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Ethnic theme nights losing their flair in Nairobi

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There was once a time when Nairobi residents would look forward to their community’s theme nights. The thrill brought by the likes of Luo Festival, Mugithi Night, Mulembe Night and Esagasaga Night just to mention but a few was truly one of a kind but not anymore.

Most of these theme nights were hosted at Carnivore Restaurant and you would be surprised to find members of the same community living in Nairobi and surrounding areas filling up the venue.

Revelers were treated to music from prominent musicians from their community. It was also an opportunity to partake of traditional foods and liquor.

If it was Esagasaga Night, for instance, musicians and bands such as Bonyakoni Kirwanda, Machoge B. Kings, Ontiri Bikundo, Sabby Okengo, Abana Sungusia, Abagosabusia Extra, Embarambamba and Mr Ongengo would feature.

If it was the Luo Festival, you got to be entertained by top acts such as Dola Kabarry, Lady Maureen, Akodhe, John Junior, Suzane Owiyo, Kengekenge and Makadem.

Some of the theme nights also consisted of beauty pageants.

But these are just but memories now. It has been more than a minute since a theme night was hosted at Carnivore. Most of them have been pushed to upcountry clubs and hotels ever since devolution kicked in or in bars located in estates such as Egesa in Umoja.

Speaking to Business Today, Vuuka FM presenter Joseph Kantona said that the reason these theme nights are rarely held at the city is that the organisers want to bring the experience closer to the fans, the real fans. Despite Nairobi residents attending the traditional theme nights in large numbers, the die hard traditionalists reside away from the city.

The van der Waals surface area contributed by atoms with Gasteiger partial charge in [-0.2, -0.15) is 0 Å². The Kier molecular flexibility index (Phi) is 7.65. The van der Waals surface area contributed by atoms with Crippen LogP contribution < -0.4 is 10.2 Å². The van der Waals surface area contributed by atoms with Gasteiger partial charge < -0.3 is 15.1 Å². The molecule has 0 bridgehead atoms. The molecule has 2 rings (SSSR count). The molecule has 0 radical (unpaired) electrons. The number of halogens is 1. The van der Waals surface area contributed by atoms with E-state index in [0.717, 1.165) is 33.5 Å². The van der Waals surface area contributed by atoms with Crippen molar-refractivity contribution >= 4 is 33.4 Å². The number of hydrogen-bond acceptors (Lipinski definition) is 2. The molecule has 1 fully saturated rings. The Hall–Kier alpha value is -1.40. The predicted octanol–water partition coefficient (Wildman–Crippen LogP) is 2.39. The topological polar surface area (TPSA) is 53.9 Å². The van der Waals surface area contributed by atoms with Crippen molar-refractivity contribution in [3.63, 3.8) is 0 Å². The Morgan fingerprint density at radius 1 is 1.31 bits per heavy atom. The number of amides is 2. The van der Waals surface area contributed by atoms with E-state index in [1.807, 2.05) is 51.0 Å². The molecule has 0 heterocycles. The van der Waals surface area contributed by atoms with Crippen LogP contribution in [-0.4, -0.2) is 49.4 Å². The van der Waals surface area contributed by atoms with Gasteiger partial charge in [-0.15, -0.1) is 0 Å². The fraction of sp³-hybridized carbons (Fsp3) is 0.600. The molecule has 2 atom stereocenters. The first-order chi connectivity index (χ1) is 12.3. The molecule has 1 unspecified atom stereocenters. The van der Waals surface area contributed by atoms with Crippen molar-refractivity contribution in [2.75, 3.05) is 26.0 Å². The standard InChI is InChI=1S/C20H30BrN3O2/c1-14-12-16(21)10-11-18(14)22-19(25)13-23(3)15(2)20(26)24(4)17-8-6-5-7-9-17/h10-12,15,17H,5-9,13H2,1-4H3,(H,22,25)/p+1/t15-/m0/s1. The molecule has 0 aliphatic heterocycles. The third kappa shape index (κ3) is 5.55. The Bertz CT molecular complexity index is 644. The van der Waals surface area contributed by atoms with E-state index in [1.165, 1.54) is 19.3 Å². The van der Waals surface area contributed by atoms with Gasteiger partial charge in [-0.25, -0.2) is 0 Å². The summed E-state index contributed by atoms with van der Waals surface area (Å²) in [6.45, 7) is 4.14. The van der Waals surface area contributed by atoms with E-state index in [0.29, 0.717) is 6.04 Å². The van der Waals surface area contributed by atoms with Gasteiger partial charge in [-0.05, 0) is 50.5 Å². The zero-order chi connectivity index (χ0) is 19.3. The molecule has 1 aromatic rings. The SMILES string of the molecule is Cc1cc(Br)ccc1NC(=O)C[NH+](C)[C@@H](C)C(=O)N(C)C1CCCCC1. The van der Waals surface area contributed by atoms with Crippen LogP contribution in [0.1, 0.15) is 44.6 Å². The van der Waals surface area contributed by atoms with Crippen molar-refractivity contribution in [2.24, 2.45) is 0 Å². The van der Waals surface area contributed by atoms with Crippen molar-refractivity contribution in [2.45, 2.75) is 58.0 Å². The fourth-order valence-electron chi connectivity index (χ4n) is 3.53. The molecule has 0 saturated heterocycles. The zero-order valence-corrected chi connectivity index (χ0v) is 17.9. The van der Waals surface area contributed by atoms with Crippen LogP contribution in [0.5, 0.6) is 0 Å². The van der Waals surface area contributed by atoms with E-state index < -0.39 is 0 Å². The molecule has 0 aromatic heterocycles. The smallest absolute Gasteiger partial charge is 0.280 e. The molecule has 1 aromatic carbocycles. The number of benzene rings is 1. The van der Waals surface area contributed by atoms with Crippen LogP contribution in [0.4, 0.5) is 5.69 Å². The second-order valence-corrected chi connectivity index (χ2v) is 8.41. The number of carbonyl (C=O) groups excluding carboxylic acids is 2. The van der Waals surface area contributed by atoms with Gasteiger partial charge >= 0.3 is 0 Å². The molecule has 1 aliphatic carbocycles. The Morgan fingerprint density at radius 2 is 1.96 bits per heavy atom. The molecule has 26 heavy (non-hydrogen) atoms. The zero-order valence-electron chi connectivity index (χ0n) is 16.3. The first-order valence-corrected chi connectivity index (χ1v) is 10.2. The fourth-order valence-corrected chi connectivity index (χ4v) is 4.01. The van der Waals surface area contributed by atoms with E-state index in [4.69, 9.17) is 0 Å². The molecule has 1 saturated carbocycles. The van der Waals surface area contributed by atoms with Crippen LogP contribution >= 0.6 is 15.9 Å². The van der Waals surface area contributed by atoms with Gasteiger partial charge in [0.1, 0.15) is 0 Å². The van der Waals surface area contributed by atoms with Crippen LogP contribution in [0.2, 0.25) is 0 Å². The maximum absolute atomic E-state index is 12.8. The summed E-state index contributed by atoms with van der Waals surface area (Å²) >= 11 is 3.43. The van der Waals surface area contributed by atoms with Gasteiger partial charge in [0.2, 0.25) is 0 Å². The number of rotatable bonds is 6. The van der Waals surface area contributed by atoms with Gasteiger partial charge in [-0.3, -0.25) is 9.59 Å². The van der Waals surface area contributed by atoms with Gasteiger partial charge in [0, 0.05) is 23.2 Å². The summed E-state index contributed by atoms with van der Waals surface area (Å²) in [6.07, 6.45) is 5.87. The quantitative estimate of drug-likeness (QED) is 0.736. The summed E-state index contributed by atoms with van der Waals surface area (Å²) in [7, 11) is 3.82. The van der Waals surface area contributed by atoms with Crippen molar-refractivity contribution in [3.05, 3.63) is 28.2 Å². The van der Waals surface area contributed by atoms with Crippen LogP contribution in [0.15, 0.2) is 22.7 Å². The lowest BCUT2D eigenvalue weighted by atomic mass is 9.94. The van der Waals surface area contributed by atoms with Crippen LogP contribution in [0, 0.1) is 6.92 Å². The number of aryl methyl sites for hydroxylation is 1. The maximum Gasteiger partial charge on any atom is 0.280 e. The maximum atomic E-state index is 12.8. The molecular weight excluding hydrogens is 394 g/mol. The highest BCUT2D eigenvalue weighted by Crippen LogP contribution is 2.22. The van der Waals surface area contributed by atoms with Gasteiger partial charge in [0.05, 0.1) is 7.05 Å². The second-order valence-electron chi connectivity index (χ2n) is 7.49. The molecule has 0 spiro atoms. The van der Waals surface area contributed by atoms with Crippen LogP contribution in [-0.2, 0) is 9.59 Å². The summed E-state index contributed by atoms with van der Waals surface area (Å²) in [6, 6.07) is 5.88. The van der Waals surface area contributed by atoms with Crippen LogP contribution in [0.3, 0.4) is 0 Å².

“We wanted to go closer to our listeners by moving the theme nights up country. We still hold them in Nairobi but we do that rarely,” Kantona remarked.

The last time the Luo Festival was held at Carnivore, for example, was in 2017. The 2018 edition was held at Tom Mboya Labour College in Kisumu with corporates based in the lakeside city sponsoring it.

Luhyas have not attended Mulembe night at Carnivore since 2013 and neither have Kikuyus attended Mugithi Night. Before the recent Chamgei Night at Carnivore, the event had been missed the most by its perennial attendees who live in the city as it had been hosted at Carnivore last in 2011. Kambas have not seen Musyi Night in Nairobi since 2012.

People leave their homes to come to the city to eke for a living but everyone gets homesick at times. Before you disregard the importance of tribal theme nights, remember the last time you were homesick and how it felt. Theme nights reduce the feeling of missing home as they are aimed at making you feel closer to your people and their culture. They brought the whole village experience to the city.

Believe it or not, there are people who travel upcountry for these events after they stopped being hosted in the capital city. It is evident that the thrill you get in a theme night cannot be compared to other events because they are designed specifically to connect you to your culture.

As much as we are fighting tribalism in the country, it is important to know how to contrast tribalism and having knowledge about one’s roots. In fact, even people from other communities used to attend them. As they say, there is unity in diversity.

Perhaps, the other reason why theme nights are seldom held in the city is the high fees that hosts demand from the organisers. An employee at Royal Media Services, who is part of the organisers of theme nights said that they stopped hosting them at Carnivore because the club was demanding outrageous fees. Kenya’s top comedy show, Churchill Show also moved away from Carnivore because of the same reason.

“Carnivore was becoming too expensive so we opted to look for other venues to host these events. They are still there but just not at Carnivore which might be the reason fans don’t hear about them often,” the RMS employee, who did not want to named, told a Business Today in a phone interview.

Read:KCB places bid to buy National Bank through a share swap

Our efforts to get Carnivore management to comment on the matter bore no fruits.

It is not that theme nights have disappeared completely, they just rarely occur in Nairobi.





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